In probability theory, the law of total variance or variance decomposition formula or conditional variance formulas or Law of Iterated Variances also known as Eve's law, states that if X and Y are random variables on the same probability space, and the variance of Y is finite, then
In language perhaps better known to statisticians than to probabilists, the two terms are the "unexplained" and the "explained" components of the variance respectively (cf. fraction of variance unexplained, explained variation). In actuarial science, specifically credibility theory, the first component is called the expected value of the process variance (EVPV) and the second is called the variance of the hypothetical means (VHM).
There is a general variance decomposition formula for c ≥ 2 components (see below). For example, with two conditioning random variables:
which follows from the law of total conditional variance:
Note that the conditional expected value E( Y | X ) is a random variable in its own right, whose value depends on the value of X. Notice that the conditional expected value of Y given the event X = x is a function of x (this is where adherence to the conventional and rigidly case-sensitive notation of probability theory becomes important!). If we write E( Y | X = x ) = g(x) then the random variable E( Y | X ) is just g(X). Similar comments apply to the conditional variance.
One special case, (similar to the law of total expectation) states that if is a partition of the whole outcome space, i.e. these events are mutually exclusive and exhaustive, then
In this formula, the first component is the expectation of the conditional variance; the other two rows are the variance of the conditional expectation.
The law of total variance can be proved using the law of total expectation. First,
from the definition of variance. Then we apply the law of total expectation to each term by conditioning on the random variable X:
Now we rewrite the conditional second moment of Y in terms of its variance and first moment:
Since the expectation of a sum is the sum of expectations, the terms can now be regrouped:
Finally, we recognize the terms in parentheses as the variance of the conditional expectation E[Y | X]:
General variance decomposition applicable to dynamic systems
The following formula shows how to apply the general, measure theoretic variance decomposition formula  to stochastic dynamic systems. Let Y(t) be the value of a system variable at time t. Suppose we have the internal histories (natural filtrations) , each one corresponding to the history (trajectory) of a different collection of system variables. The collections need not be disjoint. The variance of Y(t) can be decomposed, for all times t, into c ≥ 2 components as follows:
The decomposition is not unique. It depends on the order of the conditioning in the sequential decomposition.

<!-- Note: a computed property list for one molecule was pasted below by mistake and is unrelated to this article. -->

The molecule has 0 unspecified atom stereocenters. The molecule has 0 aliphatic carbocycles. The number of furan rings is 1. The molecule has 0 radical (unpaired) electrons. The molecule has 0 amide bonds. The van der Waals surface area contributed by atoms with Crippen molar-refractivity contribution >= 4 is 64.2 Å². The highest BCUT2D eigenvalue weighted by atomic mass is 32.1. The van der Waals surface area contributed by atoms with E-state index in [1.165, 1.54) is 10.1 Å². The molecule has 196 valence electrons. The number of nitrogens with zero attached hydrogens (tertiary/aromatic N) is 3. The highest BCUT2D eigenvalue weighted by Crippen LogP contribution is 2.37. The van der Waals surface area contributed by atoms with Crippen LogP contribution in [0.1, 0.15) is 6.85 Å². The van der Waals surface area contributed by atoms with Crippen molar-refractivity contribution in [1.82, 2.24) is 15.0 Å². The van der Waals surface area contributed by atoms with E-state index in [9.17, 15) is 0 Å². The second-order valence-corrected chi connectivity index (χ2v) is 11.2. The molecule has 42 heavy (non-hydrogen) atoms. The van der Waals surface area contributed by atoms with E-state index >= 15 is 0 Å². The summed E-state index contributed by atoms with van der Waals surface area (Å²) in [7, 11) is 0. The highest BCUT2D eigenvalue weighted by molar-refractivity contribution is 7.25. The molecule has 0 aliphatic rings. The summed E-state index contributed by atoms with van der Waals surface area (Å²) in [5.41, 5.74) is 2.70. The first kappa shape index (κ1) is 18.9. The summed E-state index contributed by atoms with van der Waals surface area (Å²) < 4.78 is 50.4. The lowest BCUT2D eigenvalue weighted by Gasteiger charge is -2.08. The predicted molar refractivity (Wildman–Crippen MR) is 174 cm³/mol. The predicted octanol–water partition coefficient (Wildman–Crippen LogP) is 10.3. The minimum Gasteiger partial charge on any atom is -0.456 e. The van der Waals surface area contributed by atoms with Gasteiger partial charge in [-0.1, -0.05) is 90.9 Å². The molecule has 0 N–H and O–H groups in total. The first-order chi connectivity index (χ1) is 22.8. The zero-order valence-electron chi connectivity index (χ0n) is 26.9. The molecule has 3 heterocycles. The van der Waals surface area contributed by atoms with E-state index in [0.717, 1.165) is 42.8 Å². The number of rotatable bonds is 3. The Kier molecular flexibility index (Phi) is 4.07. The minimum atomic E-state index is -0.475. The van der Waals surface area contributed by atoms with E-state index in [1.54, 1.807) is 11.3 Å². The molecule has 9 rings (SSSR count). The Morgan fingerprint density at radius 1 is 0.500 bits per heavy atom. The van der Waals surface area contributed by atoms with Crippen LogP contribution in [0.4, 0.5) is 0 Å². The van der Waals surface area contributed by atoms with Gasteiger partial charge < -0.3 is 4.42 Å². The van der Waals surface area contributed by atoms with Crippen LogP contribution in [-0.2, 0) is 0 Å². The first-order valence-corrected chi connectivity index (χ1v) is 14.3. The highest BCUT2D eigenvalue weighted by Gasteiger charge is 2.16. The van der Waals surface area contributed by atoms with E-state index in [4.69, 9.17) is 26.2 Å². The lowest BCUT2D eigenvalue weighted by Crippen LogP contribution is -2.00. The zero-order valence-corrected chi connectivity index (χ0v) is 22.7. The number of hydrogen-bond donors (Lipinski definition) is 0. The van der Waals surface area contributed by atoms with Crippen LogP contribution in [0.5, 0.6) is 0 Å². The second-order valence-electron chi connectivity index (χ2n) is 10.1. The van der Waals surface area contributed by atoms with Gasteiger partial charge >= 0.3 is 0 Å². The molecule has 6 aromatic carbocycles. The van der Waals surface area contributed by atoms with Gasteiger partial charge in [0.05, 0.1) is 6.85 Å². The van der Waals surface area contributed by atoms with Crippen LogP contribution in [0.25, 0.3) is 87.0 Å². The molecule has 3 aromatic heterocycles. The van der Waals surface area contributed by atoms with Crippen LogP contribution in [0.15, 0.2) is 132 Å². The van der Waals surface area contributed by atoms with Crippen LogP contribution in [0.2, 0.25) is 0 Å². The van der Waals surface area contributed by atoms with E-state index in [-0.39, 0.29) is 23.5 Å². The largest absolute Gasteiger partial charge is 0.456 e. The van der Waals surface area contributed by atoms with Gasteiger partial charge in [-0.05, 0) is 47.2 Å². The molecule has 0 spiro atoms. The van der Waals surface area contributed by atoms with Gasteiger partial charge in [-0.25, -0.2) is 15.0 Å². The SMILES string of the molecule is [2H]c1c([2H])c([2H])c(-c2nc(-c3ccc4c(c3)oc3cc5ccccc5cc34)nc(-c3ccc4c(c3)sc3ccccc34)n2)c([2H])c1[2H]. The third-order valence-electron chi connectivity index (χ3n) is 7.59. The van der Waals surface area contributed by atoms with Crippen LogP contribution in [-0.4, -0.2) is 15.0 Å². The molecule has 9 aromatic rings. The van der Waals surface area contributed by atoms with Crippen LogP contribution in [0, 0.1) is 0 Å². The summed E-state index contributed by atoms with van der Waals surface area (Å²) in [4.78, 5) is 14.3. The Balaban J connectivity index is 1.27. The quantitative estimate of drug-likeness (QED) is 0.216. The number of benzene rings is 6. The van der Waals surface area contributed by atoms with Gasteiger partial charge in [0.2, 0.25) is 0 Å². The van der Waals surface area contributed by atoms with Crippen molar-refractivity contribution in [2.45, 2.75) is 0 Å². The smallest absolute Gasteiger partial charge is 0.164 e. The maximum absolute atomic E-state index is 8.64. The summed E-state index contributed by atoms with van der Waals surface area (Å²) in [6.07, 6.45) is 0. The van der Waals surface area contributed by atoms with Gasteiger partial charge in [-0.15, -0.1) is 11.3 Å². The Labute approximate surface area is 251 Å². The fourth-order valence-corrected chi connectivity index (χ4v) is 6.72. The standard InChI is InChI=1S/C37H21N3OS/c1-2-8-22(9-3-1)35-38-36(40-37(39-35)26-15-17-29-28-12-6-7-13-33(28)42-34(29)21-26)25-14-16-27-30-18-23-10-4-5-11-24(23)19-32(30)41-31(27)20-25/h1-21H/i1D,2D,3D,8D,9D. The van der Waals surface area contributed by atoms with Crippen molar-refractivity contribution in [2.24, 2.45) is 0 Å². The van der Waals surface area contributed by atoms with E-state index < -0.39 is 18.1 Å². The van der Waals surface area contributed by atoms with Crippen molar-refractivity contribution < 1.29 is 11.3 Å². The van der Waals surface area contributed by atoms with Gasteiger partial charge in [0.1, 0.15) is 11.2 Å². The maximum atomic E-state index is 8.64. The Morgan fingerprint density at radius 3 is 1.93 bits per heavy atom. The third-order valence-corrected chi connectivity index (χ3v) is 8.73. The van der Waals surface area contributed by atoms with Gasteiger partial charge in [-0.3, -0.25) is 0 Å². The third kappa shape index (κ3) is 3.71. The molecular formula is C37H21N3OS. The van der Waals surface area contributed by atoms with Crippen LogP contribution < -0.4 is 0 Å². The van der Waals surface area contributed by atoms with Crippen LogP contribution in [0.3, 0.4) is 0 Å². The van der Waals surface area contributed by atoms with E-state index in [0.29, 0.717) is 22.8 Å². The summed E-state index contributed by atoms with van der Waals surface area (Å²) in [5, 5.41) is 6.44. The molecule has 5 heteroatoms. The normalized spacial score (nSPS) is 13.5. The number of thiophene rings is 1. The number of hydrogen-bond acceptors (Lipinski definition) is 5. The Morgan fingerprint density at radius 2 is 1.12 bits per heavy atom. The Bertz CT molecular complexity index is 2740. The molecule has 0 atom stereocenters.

The square of the correlation and explained (or informational) variation
In cases where (Y, X) are such that the conditional expected value is linear; i.e., in cases where
it follows from the bilinearity of covariance that
and the explained component of the variance divided by the total variance is just the square of the correlation between Y and X; i.e., in such cases,
One example of this situation is when (X, Y) have a bivariate normal (Gaussian) distribution.
More generally, when the conditional expectation E( Y | X ) is a non-linear function of X
which can be estimated as the R squared from a non-linear regression of Y on X, using data drawn from the joint distribution of (X,Y). When E( Y | X ) has a Gaussian distribution (and is an invertible function of X), or Y itself has a (marginal) Gaussian distribution, this explained component of variation sets a lower bound on the mutual information:
A similar law for the third central moment μ3 says
For higher cumulants, a simple and elegant generalization exists. See law of total cumulance.
- ^ Neil A. Weiss, A Course in Probability, Addison–Wesley, 2005, pages 385–386.
- ^ Joseph K. Blitzstein and Jessica Hwang: "Introduction to Probability"
- ^ Mahler, Howard C.; Dean, Curtis Gary (2001). "Chapter 8: Credibility" (PDF). In Casualty Actuarial Society. Foundations of Casualty Actuarial Science (4th ed.). Casualty Actuarial Society. pp. 525–526. ISBN 978-0-96247-622-8. Retrieved June 25, 2015.
- ^ a b c d e Bowsher, C.G. and P.S. Swain, Proc Natl Acad Sci USA, 2012: 109, E1320–29.
- ^ Neil A. Weiss, A Course in Probability, Addison–Wesley, 2005, pages 380–383.
- Blitzstein, Joe. "Stat 110 Final Review (Eve's Law)" (PDF). stat110.net. Harvard University, Department of Statistics. Retrieved 9 July 2014.
- Billingsley, Patrick (1995). Probability and Measure. New York, NY: John Wiley & Sons, Inc. ISBN 0-471-00710-2. (Problem 34.10(b))